Directed by M.T. Silva
Showing Monday, Jan. 17 at 3:30 p.m. at the Crest Theatre, 1013 K St. as part of the Sacramento Film and Music Festivals WinterFest.
Many years ago, I saw a documentary about the soldiers who positioned around the nuclear test blasts in Nevada in the 1940s and 1950s. It included several interviews with these men, older, sitting in chairs, describing their experiences and the many health problems they had experienced in the years since.
Near the end of the film, the camera panned backwards on one man who had appeared in several segments. We see him sitting calmly in a chair. His left hand is resting on his knee. Due to a rare cancer, his hand was the size of a Thanksgiving turkey. The interview stopped, and words rolled across the screen saying he died weeks after it was recorded.
In endless litigation, the U.S. Army had claimed it didn’t know how dangerous it was to be so close to these blasts. But the U.S. Navy, operating around the very same explosions, knew very clearly what the radiation could do. They positioned mice cages at similar distances, then killed them and documented the damage in necropsies. Many had internal organs entirely destroyed by gamma ray radiation. Many weren’t any closer than the soldiers.
One of the people dissecting these mice was a 23-year-old named Pauline Silvia. Growing up during World War II, she saw women and minorities be given opportunities they had never had before, only to see them yanked away when the men came home from war. So, as a young biologist given an opportunity to work on cutting-edge research, she understandably took the nuclear research position with the Navy. At the time, it must be remembered, the armed forces were more integrated and open than most of the rest of the society.
But “Atomic Mom” isn’t a story about rads and research. It’s a very personal tale about the relationship between Pauline and her daughter M.T., who becomes an anti-nuclear activist in the 1980s – until her mom asks her stop, which she does. Years later, Pauline finally comes clean about her own fears and regrets about what she had done.
The relationship, and the descriptions of what day-to-day life were like working on nuclear testing, form the strongest aspects of the film. By the very nature of the research they were doing, Silvia and her coworkers had to know how dangerous the tests were. A single test would have been enough to know that you shouldn’t assign your own soldiers to wait six miles from a blast. Instead they did hundreds. Silvia describes walking around in the hours after a blast, their pants and sleeves taped shut, no masks of any kind of their faces. When they got back to the barracks, they took normal showers, the radioactive dust that covered them just floating down the drain.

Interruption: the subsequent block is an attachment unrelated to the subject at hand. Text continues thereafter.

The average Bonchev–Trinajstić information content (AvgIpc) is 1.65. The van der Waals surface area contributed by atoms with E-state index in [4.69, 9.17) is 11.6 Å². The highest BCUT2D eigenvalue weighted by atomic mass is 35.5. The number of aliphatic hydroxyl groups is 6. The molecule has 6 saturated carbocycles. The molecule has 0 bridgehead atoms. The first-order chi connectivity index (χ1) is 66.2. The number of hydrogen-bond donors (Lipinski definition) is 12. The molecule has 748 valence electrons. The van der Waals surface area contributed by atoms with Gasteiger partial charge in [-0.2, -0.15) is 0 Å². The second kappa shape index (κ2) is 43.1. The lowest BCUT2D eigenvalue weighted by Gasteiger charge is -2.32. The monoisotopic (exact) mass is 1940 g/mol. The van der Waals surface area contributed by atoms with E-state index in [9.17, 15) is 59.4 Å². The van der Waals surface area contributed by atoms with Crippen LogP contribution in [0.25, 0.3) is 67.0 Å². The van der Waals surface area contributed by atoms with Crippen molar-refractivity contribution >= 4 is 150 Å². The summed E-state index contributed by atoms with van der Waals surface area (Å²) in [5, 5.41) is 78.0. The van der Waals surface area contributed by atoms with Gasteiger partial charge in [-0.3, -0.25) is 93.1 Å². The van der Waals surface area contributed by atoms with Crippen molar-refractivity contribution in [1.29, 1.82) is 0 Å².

This is new ground for many. The weaker parts of the film cover the ground we all know, including the now-freakish seeming culture around nuclear weapons at the time: the nuclear-themed attractions across Nevada, the sci-fi movies, the idea that kids could duck-and-cover like they did for a tornado. At times, the film tries to do too much, weaving in how the Nevada test site was stolen from the Shoshone Indians and other threads (though if you want to know more about our nation’s relationship with Western Indians and with our nuclear programs, read the excellent book “Savage Dreams” by Rebecca Solnit, a memoir/history which compares the history of the Yosemite Valley in the 19th Century with the Nevada test site in the 20th).
Visits to Hiroshima, and time spent with a survivor, certainly add some emotional weight. But when Emiko Okada hands an origami crane to Silvia, we know that Silvia didn’t work on the Manhattan Project that produced the bomb that maimed Okada and wiped out much of her family. She was just a cog, albeit a groundbreaking one, in the far more massive nuclear-industrial complex that came later.
At its best, “Atomic Mom” is a story about the transitions people make. Pauline’s journey to regret, and becoming comfortable regretting what she did, mirrors her daughter’s growing understanding of why she made these choices. It’s about how good people can disagree and change their minds. It’s also a story about people realizing that their government would lie to them and do the kinds of barbaric things we were told only Nazis and communists did – though of course the post-war nuclear program was rife with former Nazis for a time.
Much of our nation’s sorry nuclear past is well-known. To someone who knows a lot about it, this film won’t cover a lot of new ground. But it tells a touching story, in a way that will make this material palatable for a less morbid audience.
Other Winterfest political documentaries:
Sunday, Jan. 16 at 1:30 p.m., “Death or Taxes: The Sad Truth About Our American Taxation System.” Tells how our ever-more confusing tax system hits the little guys while letting corporations off.